Posts Tagged ‘tomatoes’

Harvest Monday, April 2019

Welcome to Harvest Monday, where we celebrate all things harvest related. For the background behind Monday harvests, please visit the Our Happy Acres blog.

cherry tomatoes:
Cherry Tomatoes 2019

We had hot weather, then some cool, and then the first weekend in April was another warm one. APril in Autumn. I’m happy that my cherry tomatoes are still producing, but I just don’t have time to harvest them as they ripen right now (so busy!), so some are rotting on the vine or being eaten by snails. Oh dear. I got the plant via a crop swap.

I also am not eating them as fast as I am producing them. So I made oven dehydrated tomatoes:

Dehydrated tomatoes 2019

I haven’t yet decided if I should keep them whole, but I am leaning towards the idea of blitzing them into a powder. Then I can add a sprinkle of them whenever I need a hit of intense tomato flavour.



This is a little on the small side, but I am partial to a small apple. This is from a ballerina columnar apple tree, either Waltz or Bolero. Waltz I think. These trees have done *so* much better since I dug them out of the heavy clay soil (shaded by banana palms) in spring 2018 and put them into pots facing the full western afternoon sun.

I have also harvested another warre box of honey/honeycomb from my first beehive. No photo, sorry. That’s about 36kg from that hive this season.

So dear reader, what have you harvested this autumn?

Harvest Monday, February 2019

Welcome to Harvest Monday, where we celebrate all things harvest related. For the background behind Monday harvests, please visit the Our Happy Acres blog.

Snakebeans and cherry tomatoes:
Snake beans, Cherry tomatoes

The snakebeans have been described as “cute”.

Bunya pine nuts:
Bunya Pine nuts

You know those pine nuts that you buy from the shop for about 90AUD per kilo? Well these are a giant version of these.

I didn’t grow them, I foraged them. The pine cones of Araucaria bidwillii can be the size of a football or larger, and I collected about 4.5 pine cones – approx weight 5kg. I then reduced this to 1.5kg worth of viable pods, and stripping out the outer layer, reduced it again to about 1kg of actual nut. Last year I only got about 4 viable nuts per bunya nut cone, this year it’s been about 15 per cone. These will be frozen for storage, and then turned into pesto or added to soups for bulk. Others have turned their harvest into a “milk”, or roasted for extra yumminess. Usually the bunya pine fruits every 3 years.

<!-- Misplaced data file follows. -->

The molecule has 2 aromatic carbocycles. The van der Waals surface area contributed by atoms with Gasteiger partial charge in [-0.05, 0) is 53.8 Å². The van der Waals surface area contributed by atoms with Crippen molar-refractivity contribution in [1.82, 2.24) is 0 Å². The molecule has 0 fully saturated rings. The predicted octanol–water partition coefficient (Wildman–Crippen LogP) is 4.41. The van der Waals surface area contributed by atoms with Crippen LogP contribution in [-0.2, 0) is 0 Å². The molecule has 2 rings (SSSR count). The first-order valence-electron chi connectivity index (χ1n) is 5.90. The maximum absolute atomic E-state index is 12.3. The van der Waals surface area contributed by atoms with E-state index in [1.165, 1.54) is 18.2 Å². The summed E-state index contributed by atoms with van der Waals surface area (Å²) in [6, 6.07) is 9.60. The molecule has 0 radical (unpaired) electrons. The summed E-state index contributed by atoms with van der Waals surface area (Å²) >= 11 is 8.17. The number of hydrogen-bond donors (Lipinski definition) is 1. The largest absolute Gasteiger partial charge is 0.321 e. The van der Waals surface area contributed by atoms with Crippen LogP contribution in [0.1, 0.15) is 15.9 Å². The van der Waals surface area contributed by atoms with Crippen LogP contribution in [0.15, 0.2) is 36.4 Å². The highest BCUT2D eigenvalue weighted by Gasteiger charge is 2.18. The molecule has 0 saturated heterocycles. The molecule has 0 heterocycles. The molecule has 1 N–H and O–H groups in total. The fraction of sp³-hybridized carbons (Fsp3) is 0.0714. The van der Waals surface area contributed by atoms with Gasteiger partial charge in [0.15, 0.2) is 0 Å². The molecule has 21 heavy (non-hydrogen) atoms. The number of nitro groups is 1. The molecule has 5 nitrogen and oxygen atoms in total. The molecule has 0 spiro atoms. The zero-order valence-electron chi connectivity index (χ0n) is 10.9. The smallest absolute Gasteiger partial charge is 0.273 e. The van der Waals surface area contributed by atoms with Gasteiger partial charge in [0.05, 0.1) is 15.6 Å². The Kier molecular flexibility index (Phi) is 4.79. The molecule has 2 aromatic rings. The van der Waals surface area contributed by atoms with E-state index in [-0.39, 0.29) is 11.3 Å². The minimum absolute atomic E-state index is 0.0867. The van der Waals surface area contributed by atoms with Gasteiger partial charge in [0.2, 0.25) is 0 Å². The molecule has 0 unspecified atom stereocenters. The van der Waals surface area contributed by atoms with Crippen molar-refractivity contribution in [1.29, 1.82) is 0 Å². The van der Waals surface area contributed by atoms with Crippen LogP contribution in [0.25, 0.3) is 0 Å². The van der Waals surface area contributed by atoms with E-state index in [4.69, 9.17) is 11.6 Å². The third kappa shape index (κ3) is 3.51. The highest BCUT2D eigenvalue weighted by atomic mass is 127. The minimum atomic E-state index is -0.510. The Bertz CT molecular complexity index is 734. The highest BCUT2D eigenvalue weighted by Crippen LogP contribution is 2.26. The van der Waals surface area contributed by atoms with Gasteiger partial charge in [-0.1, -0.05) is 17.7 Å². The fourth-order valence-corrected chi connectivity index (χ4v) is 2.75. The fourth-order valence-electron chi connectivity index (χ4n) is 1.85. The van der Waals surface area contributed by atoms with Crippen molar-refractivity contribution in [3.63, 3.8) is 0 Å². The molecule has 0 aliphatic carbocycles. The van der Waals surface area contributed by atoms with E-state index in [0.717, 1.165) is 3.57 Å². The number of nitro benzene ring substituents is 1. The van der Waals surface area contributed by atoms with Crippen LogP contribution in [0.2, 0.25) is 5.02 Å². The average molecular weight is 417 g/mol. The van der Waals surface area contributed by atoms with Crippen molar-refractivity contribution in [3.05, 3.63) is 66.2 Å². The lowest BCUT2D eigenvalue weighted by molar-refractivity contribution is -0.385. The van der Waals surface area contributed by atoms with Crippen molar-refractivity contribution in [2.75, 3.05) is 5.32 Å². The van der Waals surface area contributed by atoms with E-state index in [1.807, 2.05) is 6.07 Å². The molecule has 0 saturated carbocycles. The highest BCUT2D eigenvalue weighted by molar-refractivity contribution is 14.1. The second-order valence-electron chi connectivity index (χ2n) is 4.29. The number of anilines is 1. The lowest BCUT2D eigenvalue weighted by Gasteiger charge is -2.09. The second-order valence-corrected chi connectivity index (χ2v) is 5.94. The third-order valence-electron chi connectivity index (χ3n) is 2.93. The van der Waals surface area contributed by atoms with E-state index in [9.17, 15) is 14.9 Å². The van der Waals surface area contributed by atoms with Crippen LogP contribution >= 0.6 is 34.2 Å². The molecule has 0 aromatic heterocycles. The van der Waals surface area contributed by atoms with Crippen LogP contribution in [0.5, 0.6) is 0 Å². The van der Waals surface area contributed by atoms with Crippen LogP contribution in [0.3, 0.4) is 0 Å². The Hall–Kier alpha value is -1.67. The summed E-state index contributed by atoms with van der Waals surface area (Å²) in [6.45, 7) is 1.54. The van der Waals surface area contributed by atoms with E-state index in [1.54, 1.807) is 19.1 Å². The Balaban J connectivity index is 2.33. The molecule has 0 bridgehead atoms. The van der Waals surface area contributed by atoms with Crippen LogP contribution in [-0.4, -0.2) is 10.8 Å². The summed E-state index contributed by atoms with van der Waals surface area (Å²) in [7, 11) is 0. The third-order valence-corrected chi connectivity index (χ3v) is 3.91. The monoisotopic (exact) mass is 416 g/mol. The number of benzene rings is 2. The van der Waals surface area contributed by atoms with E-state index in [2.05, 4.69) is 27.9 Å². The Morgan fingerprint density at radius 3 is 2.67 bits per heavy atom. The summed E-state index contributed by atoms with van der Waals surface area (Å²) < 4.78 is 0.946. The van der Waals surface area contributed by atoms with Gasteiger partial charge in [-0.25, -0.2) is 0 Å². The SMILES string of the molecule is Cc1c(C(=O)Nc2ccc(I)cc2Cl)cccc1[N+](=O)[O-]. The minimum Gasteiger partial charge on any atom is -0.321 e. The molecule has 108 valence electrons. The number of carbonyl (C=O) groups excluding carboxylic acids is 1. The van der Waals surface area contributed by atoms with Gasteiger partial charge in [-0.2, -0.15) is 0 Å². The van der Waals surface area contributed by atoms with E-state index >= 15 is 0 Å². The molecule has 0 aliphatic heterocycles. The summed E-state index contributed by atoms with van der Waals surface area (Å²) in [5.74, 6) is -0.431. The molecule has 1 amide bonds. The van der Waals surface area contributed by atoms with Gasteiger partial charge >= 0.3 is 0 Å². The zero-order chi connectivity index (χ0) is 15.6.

Not grown, swapped. The other swapper was happy to give them away for free, but I didn’t feel that was fair. So I swapped four of my snakebeans and a small amount of honey. Once the other swapper saw the honey, she gave me some extra silveebeet and a ‘bottle gourd’ sample to try. I’m supposed to cook it like zucchini. I still feel like I came away with the better part of that deal.

So dear reader, what have you harvested this summer?

Harvest Monday, January 2019

Welcome to Harvest Monday, where we celebrate all things harvest related. For the January 2019 host of Monday harvests, please visit the From Seed to Table blog.

This sounds daft, but summer has been hot, hot, hot. We had a week of 35 deg C + temperatures, and not only that, but 15 of the hottest places were in Australia last week. So for that week, I got up stupid early to water the garden and hang up gauze cloth coverings over the most vulnerable plants.

Cherry Tomatoes:
Cherry tomatoes

I think I got the plant via a crop swap. My neighbour dislikes cherry tomatoes, too fiddly for her, but I like seeing these little jewels glowing amongst the greenery. This garden bed now has a Olla embedded within it, and the plants are looking really lush. I am filling this Olla about once every two days. Yes, I got the Olla via a swap.